Looking for an old clinical drug trial
October 16, 2014 9:45 AM   Subscribe

I'm trying to find information on a clinical trial that I participated in, around 1990-1991, at the University of Wisconsin - Madison. Is there a resource that would help me with this? I tried ClinicalTrials.gov but it doesn't appear to have records going back that far. Thanks for any help!
posted by El Sabor Asiatico to Science & Nature (3 answers total)
Best answer: I am a medical librarian who specializes in drug information and I answer this question 4x per year. There is no law or rule that requires publication of clinical trials results, so this is not an easy task, may not have an achievable outcome, and is timeconsuming.
It could be published in a journal, the best way to determine this would be to search PubMed, Google Scholar (and perhaps other databases depending in the exact topic) for an abstract describing this study. Search using a combo of drug name, investigator name, location name, and disease name. It may not use all the info at once: "a trial of sytentic acid for liver cancer" or "Madison WI site trial for liver cancer" would be sample titles, so examine things that seem vaguely useful. The data could have been published anytime after 1991 (and could still be published anytime in the future too), so I would not date limit the search. You will need to pay to read the whole article, usually 30-120 dollars apiece, unless you have an affiliation with a library that subscribes.

if not published in a journal, it could be included in drug approval documentation, if the drug was successfully brought to market in the US. Use Drugs@FDA online database to find the documentation, search by drug name. About 60% of approval documents are online in PDF, the others can be requested via FOIA (takes 6 months to a year to get).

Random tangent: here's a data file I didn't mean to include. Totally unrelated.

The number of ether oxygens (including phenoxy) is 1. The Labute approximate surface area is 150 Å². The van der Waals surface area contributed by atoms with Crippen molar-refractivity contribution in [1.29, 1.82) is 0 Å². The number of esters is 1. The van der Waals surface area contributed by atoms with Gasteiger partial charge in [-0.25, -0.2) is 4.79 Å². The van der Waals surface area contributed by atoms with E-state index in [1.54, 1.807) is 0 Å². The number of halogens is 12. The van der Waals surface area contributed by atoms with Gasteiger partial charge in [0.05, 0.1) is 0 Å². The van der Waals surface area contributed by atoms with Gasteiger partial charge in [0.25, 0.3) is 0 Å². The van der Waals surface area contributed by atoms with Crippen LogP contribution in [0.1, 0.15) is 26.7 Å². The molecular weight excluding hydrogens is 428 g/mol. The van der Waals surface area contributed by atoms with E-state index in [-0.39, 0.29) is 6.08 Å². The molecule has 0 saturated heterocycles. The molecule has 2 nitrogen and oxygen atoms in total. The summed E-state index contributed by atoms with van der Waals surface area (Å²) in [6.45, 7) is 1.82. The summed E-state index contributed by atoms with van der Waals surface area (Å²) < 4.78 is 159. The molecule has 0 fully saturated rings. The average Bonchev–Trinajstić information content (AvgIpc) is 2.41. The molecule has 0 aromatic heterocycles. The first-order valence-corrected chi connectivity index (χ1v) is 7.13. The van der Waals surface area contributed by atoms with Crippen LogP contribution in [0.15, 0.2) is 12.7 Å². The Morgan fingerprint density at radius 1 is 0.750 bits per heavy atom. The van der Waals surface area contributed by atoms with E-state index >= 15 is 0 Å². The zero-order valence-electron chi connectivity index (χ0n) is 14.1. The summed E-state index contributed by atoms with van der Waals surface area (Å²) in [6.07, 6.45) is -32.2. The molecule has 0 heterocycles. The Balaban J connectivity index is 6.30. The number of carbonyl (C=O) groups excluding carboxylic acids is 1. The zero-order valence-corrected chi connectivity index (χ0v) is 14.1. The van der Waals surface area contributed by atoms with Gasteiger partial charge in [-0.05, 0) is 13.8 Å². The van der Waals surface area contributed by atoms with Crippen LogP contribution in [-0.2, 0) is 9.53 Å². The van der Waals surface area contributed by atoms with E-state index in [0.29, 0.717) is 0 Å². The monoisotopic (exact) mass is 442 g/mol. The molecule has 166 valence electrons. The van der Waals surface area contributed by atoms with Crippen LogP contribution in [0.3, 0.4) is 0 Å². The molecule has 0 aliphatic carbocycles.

It may also not be published at all (sometimes companies do quiet trials and never intend to publish;or the drug was abandoned; or it never got accepted for publicatiom). You will need to contact the investigator and site and company that sponsored it to see if this can be accessed.

All this data will be de-identified, all you will see is info like "20% of subjects had headaches." They may also combine data from multiple sites so you may not see the Madison only data. Just so you are not expecting to see your name, photo, or personal experiences written out!(sometimes people assume this is what it will include.)

This is my quick response on tablet (sorry for typos). If you cameto my library, we would talk a lot longer, as this is not an easy task and likely will take 10-50 hours of search time. I am traveling today but if you memail me details on the study, I can give you some more specific advice on keywords, databases, etc, on Saturday.
posted by holyrood at 11:05 AM on October 16, 2014 [2 favorites]

Btw I made up syntetic acid, that is not a real drug or substance to my knowledge, it just sounds very scientific.
posted by holyrood at 11:06 AM on October 16, 2014

I wonder if you might approach this from a different direction by contacting the University of Madison's Institutional Review Board. It's a slim chance, because chances are the records from that long ago don't have to be kept, and if they were kept, are likely in boxes somewhere rather than a nice searchable database. But if you have any details - year of participation? condition being studied? any recollection of what kind of tests were involved? - there's some chance they can help identify what study you may have been in or at least who the researcher may have been, and then put you in touch with the researcher if he or she is still there.

If the compliance office where I work got this request I think we would typically not be able to answer it because none of us were here that long ago, the records are spotty or nonexistent, etc. But there's some chance, if it were in a very specific research area or had some unique feature, that we might be able to point you at the researcher, who could then direct you to any relevant publications.
posted by Stacey at 11:22 AM on October 16, 2014

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